Dr. Kaitlin Anderson
Dr. Kaitlin Anderson is a post-doctoral research associate whose research interests include school choice, teacher labor markets, and student discipline, all with a focus on improving access to high quality educational opportunities for all students regardless of socioeconomic background. Dr. Anderson earned a bachelor’s degree in finance, accounting, and economics from the University of Virginia. She then worked as a senior financial analyst at Bank of America before joining Teach for America to teach high school mathematics in rural Arkansas. She earned her PhD in education policy from the Department of Education Reform at the University of Arkansas, where her research focused on student discipline in the state. Her work has been published in peer-reviewed journals, and she has contributed to policy briefs and reports providing timely, relevant research to Arkansas policymakers. Dr. Anderson has presented her findings to the Arkansas State Board of Education and other state educational organizations, making an impact on education policy in Arkansas.
Dr. Ijun Lai
Dr. Ijun Lai is a post-doctoral research associate whose research interests include student discipline, race and inequality, urban education, and urban youth development. She has a PhD in Human Development and Social Policy from Northwestern University, where she worked on evaluating programs and policies with Chicago Public Schools. Dr. Lai earned her bachelor’s degree and a master’s degree in Public Policy from the University of Michigan, Ann Arbor. She taught middle school social studies in the Bronx and worked as a research analyst on the Moving-to-Opportunity final evaluation.
Dr. Jared Robinson
Jared Robinson is the assistant director of research and data analytics. Before joining EPIC, he served as an assistant director in the Office of Educator Talent at the Michigan Department of Education. In that role, he worked on policy connected to educator evaluations and systemic inequity in the educator workforce. In addition, he actively worked to increase the use of state administrative data to inform policy advocacy and decision-making. Jared has a PhD in Educational Inquiry, Measurement, and Evaluation from Brigham Young University, where he researched the adoption of open educational resources. He also has a master’s degree in curriculum and instruction from the University of Colorado, Denver. He worked for six years in Centennial, Colo., teaching high school English.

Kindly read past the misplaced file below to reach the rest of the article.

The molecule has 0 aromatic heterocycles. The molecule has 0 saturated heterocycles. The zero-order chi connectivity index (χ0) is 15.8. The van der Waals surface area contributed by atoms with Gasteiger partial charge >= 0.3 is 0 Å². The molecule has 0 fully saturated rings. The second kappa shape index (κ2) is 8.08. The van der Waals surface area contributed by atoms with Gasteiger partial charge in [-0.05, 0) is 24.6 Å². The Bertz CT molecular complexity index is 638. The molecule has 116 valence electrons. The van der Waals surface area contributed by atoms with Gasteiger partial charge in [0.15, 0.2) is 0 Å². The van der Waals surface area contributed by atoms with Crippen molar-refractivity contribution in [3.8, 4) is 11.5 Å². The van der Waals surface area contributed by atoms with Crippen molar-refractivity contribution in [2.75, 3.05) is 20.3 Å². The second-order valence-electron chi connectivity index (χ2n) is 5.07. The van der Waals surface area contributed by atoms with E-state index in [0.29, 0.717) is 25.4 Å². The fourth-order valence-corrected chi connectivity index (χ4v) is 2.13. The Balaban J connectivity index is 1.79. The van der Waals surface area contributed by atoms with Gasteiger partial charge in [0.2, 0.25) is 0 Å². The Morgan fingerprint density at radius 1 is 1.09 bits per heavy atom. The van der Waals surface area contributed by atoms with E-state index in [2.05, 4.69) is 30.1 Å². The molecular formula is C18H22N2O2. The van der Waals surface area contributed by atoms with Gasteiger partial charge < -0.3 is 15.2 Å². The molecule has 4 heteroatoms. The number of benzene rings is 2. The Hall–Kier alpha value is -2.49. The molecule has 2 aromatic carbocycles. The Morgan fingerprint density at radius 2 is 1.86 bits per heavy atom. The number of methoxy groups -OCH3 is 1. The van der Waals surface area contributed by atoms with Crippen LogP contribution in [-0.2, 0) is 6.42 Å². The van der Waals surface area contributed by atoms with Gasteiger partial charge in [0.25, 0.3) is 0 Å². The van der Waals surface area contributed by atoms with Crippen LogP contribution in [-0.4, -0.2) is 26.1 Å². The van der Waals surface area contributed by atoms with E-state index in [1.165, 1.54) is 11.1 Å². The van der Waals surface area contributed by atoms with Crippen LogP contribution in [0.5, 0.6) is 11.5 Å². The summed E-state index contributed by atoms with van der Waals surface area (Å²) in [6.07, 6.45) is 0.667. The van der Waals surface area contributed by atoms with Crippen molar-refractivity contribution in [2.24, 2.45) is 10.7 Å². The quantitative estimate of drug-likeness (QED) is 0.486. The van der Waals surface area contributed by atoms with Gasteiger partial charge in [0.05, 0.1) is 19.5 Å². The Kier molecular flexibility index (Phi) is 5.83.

Michelle McLain joined EPIC in June 2018 and serves as the Fiscal Officer. She previously worked in the College of Agriculture and Natural Resources as a financial administrator of international grants. Michelle graduated from Michigan State University with a bachelor’s degree in Business Administration and earned her master’s degree from Ellis University in Business Administration with an accounting specialization.
Amy Auletto is a doctoral student studying Education Policy. She is interested in teacher labor markets and the role that teacher preparation and induction play in supporting and retaining beginning teachers. Her work at EPIC focuses on approaches for encouraging candidates to enter the teaching profession. Prior to beginning her studies at Michigan State University, she taught middle school math in a Detroit charter school. Amy earned her bachelor's degree in psychology, master’s of social work, and her master’s in educational studies from the University of Michigan.
Steve Drake is a student in the Education Policy doctoral program. His research has focused on questions around teacher evaluation, labor response to policy reforms, and the teacher pipeline. Steve is interested in determining what experiences cause high school students to consider or reject teaching careers, and conditions that attract new teachers into the profession. Steve has a bachelor’s degree in public policy, a master of business administration from the University of Chicago, and master’s degrees from Iowa State University in architecture and education. He has worked as a management consultant in analytical marketing strategy and co-founded two start-up enterprise software companies. Steve has taught middle and high school math in Des Moines, Iowa, and Lansing, Michigan.